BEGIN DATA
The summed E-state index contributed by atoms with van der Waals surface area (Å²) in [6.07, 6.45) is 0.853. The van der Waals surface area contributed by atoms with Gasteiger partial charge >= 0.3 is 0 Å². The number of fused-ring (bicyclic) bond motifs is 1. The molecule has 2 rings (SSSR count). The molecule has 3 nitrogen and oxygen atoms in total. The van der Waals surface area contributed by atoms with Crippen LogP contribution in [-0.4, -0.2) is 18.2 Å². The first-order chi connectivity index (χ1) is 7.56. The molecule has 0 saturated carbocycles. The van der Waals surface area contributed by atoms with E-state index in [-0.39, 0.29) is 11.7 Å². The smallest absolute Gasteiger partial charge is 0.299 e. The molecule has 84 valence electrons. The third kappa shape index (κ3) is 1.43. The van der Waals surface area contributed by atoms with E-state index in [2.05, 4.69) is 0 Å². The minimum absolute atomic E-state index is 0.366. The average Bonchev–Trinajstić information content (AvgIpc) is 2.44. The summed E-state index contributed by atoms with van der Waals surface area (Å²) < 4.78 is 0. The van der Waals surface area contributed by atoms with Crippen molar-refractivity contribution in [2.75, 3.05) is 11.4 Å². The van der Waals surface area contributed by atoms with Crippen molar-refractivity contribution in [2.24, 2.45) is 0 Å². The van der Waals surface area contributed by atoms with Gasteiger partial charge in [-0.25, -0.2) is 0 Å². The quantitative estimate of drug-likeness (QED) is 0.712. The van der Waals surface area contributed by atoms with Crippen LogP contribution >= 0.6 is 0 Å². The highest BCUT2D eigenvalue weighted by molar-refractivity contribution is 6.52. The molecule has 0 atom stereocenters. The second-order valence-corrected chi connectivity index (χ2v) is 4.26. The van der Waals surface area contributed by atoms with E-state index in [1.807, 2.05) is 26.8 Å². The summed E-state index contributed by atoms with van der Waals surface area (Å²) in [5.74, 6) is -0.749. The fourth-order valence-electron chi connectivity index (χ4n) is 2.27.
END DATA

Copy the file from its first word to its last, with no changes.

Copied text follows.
The summed E-state index contributed by atoms with van der Waals surface area (Å²) in [6.07, 6.45) is 0.853. The van der Waals surface area contributed by atoms with Gasteiger partial charge >= 0.3 is 0 Å². The number of fused-ring (bicyclic) bond motifs is 1. The molecule has 2 rings (SSSR count). The molecule has 3 nitrogen and oxygen atoms in total. The van der Waals surface area contributed by atoms with Crippen LogP contribution in [-0.4, -0.2) is 18.2 Å². The first-order chi connectivity index (χ1) is 7.56. The molecule has 0 saturated carbocycles. The van der Waals surface area contributed by atoms with E-state index in [-0.39, 0.29) is 11.7 Å². The smallest absolute Gasteiger partial charge is 0.299 e. The molecule has 84 valence electrons. The third kappa shape index (κ3) is 1.43. The van der Waals surface area contributed by atoms with E-state index in [2.05, 4.69) is 0 Å². The minimum absolute atomic E-state index is 0.366. The average Bonchev–Trinajstić information content (AvgIpc) is 2.44. The summed E-state index contributed by atoms with van der Waals surface area (Å²) < 4.78 is 0. The van der Waals surface area contributed by atoms with Crippen molar-refractivity contribution in [2.75, 3.05) is 11.4 Å². The van der Waals surface area contributed by atoms with Crippen molar-refractivity contribution in [2.24, 2.45) is 0 Å². The van der Waals surface area contributed by atoms with Gasteiger partial charge in [-0.25, -0.2) is 0 Å². The quantitative estimate of drug-likeness (QED) is 0.712. The van der Waals surface area contributed by atoms with Crippen LogP contribution >= 0.6 is 0 Å². The highest BCUT2D eigenvalue weighted by molar-refractivity contribution is 6.52. The molecule has 0 atom stereocenters. The second-order valence-corrected chi connectivity index (χ2v) is 4.26. The van der Waals surface area contributed by atoms with E-state index in [1.807, 2.05) is 26.8 Å². The summed E-state index contributed by atoms with van der Waals surface area (Å²) in [5.74, 6) is -0.749. The fourth-order valence-electron chi connectivity index (χ4n) is 2.27.